• On guardWhile kittens have an natural instinct to use a litter box easily seen, they may also choose other, more convenient locations if a litter box is not in site. You should limit their territory until they learn that the litter box is the only acceptable place to eliminate and they know where the box is located.  Their tiny bladders are not under total control at this age and require frequent elimination.  Praise and rewards will speed up the learning process. Like small children, when kittens are playing they get distracted and  the urge to eliminate hits them quickly, they should not be expected to travel very far to find their bathroom areas, they won’t make it.
    • When introducing a new cat into the home, confine the cat to one room with its litter box, bed, food, water and toys until the cat has used the litter box several times and shows an interest in exploring the rest of the house. Once you have decided on the placement for the litter boxes in your house — Don’t move them! (if they must me moved, do it slowly!)
    • Help your cat feel comfortable in his home territory. Play games with him, give him a massage, talk to him frequently using their name. Give him positive and affectionate attention, LOVE them.  A confident, secure, contented and relaxed cat does not need to relieve anxiety and stress by such extreme measures as urine or fecal marking.  They will be willing to use their litter box.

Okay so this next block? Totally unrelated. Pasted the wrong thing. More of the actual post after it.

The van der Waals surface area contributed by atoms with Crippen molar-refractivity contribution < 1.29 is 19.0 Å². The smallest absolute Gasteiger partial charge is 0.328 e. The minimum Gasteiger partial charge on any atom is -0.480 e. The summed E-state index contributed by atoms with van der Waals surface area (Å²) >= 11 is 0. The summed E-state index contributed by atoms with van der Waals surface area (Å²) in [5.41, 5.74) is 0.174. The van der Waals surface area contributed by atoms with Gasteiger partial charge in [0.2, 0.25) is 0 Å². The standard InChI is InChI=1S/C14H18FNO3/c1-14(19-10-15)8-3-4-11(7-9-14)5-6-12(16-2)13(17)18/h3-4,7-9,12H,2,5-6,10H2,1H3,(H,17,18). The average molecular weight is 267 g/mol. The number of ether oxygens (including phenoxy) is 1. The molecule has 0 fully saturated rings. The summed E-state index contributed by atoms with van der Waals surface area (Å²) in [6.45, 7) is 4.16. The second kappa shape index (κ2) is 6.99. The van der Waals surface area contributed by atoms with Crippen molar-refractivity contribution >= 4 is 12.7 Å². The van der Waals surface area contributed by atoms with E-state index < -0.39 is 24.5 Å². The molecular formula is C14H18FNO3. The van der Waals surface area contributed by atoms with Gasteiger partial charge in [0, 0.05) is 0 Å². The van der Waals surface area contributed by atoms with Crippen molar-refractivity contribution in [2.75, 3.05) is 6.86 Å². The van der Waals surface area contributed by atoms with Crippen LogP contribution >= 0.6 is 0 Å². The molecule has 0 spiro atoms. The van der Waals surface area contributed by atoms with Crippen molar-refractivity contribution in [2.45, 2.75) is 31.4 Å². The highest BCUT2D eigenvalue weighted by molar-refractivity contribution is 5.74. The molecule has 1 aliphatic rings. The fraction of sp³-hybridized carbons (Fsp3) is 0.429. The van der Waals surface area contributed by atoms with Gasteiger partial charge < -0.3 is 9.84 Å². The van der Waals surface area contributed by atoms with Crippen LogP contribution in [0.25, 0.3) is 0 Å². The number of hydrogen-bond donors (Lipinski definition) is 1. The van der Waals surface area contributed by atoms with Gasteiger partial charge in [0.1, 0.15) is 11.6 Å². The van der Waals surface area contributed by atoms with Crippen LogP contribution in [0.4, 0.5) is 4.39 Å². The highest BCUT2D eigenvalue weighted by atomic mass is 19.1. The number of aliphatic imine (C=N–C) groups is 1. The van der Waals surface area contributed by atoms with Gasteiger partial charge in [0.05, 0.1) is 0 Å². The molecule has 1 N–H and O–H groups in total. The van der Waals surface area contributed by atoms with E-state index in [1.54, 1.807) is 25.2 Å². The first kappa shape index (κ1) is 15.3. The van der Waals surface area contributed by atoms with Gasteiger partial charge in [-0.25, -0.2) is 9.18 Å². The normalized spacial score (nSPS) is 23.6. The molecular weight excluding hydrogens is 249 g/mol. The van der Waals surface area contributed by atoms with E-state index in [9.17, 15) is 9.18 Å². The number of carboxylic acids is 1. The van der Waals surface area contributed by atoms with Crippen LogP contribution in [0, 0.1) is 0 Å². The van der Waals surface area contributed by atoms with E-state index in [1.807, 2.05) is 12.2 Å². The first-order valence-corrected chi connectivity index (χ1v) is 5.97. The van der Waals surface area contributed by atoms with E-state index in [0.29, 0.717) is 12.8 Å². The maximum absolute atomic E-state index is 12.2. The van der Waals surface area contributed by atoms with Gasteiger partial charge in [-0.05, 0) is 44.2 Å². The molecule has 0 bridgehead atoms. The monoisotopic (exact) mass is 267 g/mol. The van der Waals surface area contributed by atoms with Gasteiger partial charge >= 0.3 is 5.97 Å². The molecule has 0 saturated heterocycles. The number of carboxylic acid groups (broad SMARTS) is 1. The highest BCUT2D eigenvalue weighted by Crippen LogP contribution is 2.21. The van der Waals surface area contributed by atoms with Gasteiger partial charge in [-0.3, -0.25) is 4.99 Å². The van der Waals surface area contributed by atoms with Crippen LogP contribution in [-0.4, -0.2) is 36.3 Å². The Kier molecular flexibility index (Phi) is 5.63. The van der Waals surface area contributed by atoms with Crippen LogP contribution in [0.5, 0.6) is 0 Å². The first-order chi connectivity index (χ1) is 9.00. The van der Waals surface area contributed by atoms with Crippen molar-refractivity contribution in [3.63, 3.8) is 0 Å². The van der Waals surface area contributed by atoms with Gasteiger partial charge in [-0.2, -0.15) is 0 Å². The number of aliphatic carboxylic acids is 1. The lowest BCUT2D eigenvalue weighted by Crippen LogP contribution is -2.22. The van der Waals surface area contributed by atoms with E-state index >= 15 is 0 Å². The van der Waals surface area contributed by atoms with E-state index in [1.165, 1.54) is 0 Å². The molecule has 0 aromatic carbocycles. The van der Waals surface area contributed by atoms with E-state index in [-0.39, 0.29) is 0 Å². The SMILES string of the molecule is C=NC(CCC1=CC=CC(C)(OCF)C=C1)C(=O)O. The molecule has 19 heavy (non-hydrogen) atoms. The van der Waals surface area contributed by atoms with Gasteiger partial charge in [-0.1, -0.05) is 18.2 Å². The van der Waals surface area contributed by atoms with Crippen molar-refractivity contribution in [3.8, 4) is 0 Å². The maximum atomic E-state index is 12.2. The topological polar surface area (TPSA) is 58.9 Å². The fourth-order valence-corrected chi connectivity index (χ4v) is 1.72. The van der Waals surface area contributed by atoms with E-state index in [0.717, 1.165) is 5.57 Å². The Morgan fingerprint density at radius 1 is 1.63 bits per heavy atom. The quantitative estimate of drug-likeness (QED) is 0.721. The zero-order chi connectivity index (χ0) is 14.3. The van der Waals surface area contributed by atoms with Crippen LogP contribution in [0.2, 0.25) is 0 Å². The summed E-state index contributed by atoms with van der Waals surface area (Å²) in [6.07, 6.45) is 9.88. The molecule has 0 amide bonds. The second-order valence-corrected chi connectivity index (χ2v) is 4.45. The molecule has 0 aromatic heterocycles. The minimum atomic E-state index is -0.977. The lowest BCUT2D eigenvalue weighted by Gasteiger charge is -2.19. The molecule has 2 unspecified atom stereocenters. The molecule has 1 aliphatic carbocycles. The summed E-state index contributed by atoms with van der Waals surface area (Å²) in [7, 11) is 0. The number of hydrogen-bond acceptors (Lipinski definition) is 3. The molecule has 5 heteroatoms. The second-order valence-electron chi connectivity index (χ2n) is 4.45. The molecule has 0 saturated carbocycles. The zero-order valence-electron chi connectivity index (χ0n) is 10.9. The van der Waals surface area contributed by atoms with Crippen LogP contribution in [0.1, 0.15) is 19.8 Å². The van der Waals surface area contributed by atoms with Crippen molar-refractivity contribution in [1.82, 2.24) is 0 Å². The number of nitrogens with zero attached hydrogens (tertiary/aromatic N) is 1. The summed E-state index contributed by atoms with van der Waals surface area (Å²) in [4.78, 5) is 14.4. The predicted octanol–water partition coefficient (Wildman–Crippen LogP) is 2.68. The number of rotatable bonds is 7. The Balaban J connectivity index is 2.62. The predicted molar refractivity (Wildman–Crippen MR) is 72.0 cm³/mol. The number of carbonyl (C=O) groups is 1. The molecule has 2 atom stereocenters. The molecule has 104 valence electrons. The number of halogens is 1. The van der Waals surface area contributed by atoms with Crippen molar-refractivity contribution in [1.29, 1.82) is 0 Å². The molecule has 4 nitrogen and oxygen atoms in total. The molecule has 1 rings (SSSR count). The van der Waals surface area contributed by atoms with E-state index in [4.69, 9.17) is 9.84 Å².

• Cats enjoy using their Litter boxes if they are in a safe place, clean and have an acceptable litter. Its all a natural instinct. Just  give them what they need.
    Secrets of Litter-Box Success

    90% of all Litter box Problems are Caused by The Owner, not knowing what the cat needs are:

    Litter box Do’s and Don’ts:
    • Do have your cat spayed or neutered
    • Do provide 1 litter box per cat; plus 1
    • Do clean litter boxes daily
    • Do find a litter that appeals to your cat
    • Do place litter boxes in a quiet, private, places
    • Don’t use scented litter, litter box liners, or hooded litter boxes.
    • Don’t wash the litter box with harsh chemicals that leave an odor
    • Don’t expect the cat to travel a long distance to get to their litter box
    • Don’t punish the cat if their not using the litter box – punishment increases the cat’s stress and worsens the problem, find out why they stopped using the box.
    • Don’t insist that a declawed cat use a clay-based litter; a sand – like scooping litter or an empty litter box may be more acceptable and easier on the paws

https://catsinternational.org/prevention-of-litterbox-problems/

Since Edward Lowe first placed granulated clay in a bag and called it Kitty litter, the multimillion-dollar cat litter industry has produced an astounding array of litter substrates. While most of the litters on the market were clay-based, there is a growing interest in “alternative” litters. These litters are made of a variety of unlitter-like compounds, such as: paper, corncob, orange peel, wheat, wood, grass, silica, walnuts and peanut shells. All cat litter manufacturers claim that their products are highly absorbent and great at controlling odor, so how is it possible to choose one among so many?